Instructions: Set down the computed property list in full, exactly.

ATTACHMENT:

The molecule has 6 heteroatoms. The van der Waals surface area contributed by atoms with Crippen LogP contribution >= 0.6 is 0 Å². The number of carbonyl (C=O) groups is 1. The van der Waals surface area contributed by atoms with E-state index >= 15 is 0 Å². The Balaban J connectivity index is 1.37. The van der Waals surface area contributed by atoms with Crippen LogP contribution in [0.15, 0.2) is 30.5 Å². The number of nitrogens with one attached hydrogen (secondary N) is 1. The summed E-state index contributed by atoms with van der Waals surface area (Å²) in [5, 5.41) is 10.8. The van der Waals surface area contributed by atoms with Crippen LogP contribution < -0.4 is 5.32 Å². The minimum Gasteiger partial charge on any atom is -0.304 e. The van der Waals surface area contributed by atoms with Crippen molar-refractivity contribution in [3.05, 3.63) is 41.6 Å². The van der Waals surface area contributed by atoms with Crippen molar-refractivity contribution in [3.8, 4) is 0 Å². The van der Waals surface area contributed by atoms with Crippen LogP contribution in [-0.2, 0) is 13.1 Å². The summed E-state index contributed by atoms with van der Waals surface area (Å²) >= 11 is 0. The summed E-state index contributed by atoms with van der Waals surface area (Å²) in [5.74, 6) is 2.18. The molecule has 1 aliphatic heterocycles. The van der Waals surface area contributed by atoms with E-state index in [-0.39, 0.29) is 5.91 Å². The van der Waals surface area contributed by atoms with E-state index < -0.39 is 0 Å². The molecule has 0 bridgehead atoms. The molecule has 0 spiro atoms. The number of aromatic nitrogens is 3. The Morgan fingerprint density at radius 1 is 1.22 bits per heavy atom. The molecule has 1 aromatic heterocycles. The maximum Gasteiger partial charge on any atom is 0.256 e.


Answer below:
The molecule has 6 heteroatoms. The van der Waals surface area contributed by atoms with Crippen LogP contribution >= 0.6 is 0 Å². The number of carbonyl (C=O) groups is 1. The van der Waals surface area contributed by atoms with E-state index >= 15 is 0 Å². The Balaban J connectivity index is 1.37. The van der Waals surface area contributed by atoms with Crippen LogP contribution in [0.15, 0.2) is 30.5 Å². The number of nitrogens with one attached hydrogen (secondary N) is 1. The summed E-state index contributed by atoms with van der Waals surface area (Å²) in [5, 5.41) is 10.8. The van der Waals surface area contributed by atoms with Crippen LogP contribution < -0.4 is 5.32 Å². The minimum Gasteiger partial charge on any atom is -0.304 e. The van der Waals surface area contributed by atoms with Crippen molar-refractivity contribution in [3.05, 3.63) is 41.6 Å². The van der Waals surface area contributed by atoms with Crippen molar-refractivity contribution in [3.8, 4) is 0 Å². The van der Waals surface area contributed by atoms with Crippen LogP contribution in [-0.2, 0) is 13.1 Å². The summed E-state index contributed by atoms with van der Waals surface area (Å²) >= 11 is 0. The summed E-state index contributed by atoms with van der Waals surface area (Å²) in [5.74, 6) is 2.18. The molecule has 1 aliphatic heterocycles. The van der Waals surface area contributed by atoms with E-state index in [-0.39, 0.29) is 5.91 Å². The van der Waals surface area contributed by atoms with E-state index < -0.39 is 0 Å². The molecule has 0 bridgehead atoms. The molecule has 0 spiro atoms. The number of aromatic nitrogens is 3. The Morgan fingerprint density at radius 1 is 1.22 bits per heavy atom. The molecule has 1 aromatic heterocycles. The maximum Gasteiger partial charge on any atom is 0.256 e.